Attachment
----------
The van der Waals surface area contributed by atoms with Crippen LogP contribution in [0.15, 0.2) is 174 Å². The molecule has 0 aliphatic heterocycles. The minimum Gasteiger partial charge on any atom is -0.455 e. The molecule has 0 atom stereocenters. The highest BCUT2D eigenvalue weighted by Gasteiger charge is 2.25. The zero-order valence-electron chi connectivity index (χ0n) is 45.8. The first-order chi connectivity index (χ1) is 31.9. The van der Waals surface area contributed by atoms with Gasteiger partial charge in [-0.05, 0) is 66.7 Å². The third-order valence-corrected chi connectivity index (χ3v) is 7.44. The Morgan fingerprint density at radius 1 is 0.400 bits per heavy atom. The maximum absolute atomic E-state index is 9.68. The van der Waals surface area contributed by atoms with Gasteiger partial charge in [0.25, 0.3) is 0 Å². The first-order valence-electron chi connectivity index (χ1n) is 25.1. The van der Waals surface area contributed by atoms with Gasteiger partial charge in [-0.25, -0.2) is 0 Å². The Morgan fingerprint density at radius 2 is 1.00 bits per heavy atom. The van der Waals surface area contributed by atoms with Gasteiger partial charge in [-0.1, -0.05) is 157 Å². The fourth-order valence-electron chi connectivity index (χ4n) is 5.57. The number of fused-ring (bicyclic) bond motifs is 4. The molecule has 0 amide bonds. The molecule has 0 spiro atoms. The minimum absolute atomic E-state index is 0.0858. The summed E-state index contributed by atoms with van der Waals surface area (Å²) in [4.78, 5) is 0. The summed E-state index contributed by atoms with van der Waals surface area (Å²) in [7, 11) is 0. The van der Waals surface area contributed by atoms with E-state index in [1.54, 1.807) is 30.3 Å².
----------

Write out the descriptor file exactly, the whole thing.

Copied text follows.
The van der Waals surface area contributed by atoms with Crippen LogP contribution in [0.15, 0.2) is 174 Å². The molecule has 0 aliphatic heterocycles. The minimum Gasteiger partial charge on any atom is -0.455 e. The molecule has 0 atom stereocenters. The highest BCUT2D eigenvalue weighted by Gasteiger charge is 2.25. The zero-order valence-electron chi connectivity index (χ0n) is 45.8. The first-order chi connectivity index (χ1) is 31.9. The van der Waals surface area contributed by atoms with Gasteiger partial charge in [-0.05, 0) is 66.7 Å². The third-order valence-corrected chi connectivity index (χ3v) is 7.44. The Morgan fingerprint density at radius 1 is 0.400 bits per heavy atom. The maximum absolute atomic E-state index is 9.68. The van der Waals surface area contributed by atoms with Gasteiger partial charge in [0.25, 0.3) is 0 Å². The first-order valence-electron chi connectivity index (χ1n) is 25.1. The van der Waals surface area contributed by atoms with Gasteiger partial charge in [-0.25, -0.2) is 0 Å². The Morgan fingerprint density at radius 2 is 1.00 bits per heavy atom. The van der Waals surface area contributed by atoms with Gasteiger partial charge in [-0.1, -0.05) is 157 Å². The fourth-order valence-electron chi connectivity index (χ4n) is 5.57. The number of fused-ring (bicyclic) bond motifs is 4. The molecule has 0 amide bonds. The molecule has 0 spiro atoms. The minimum absolute atomic E-state index is 0.0858. The summed E-state index contributed by atoms with van der Waals surface area (Å²) in [4.78, 5) is 0. The summed E-state index contributed by atoms with van der Waals surface area (Å²) in [7, 11) is 0. The van der Waals surface area contributed by atoms with E-state index in [1.54, 1.807) is 30.3 Å².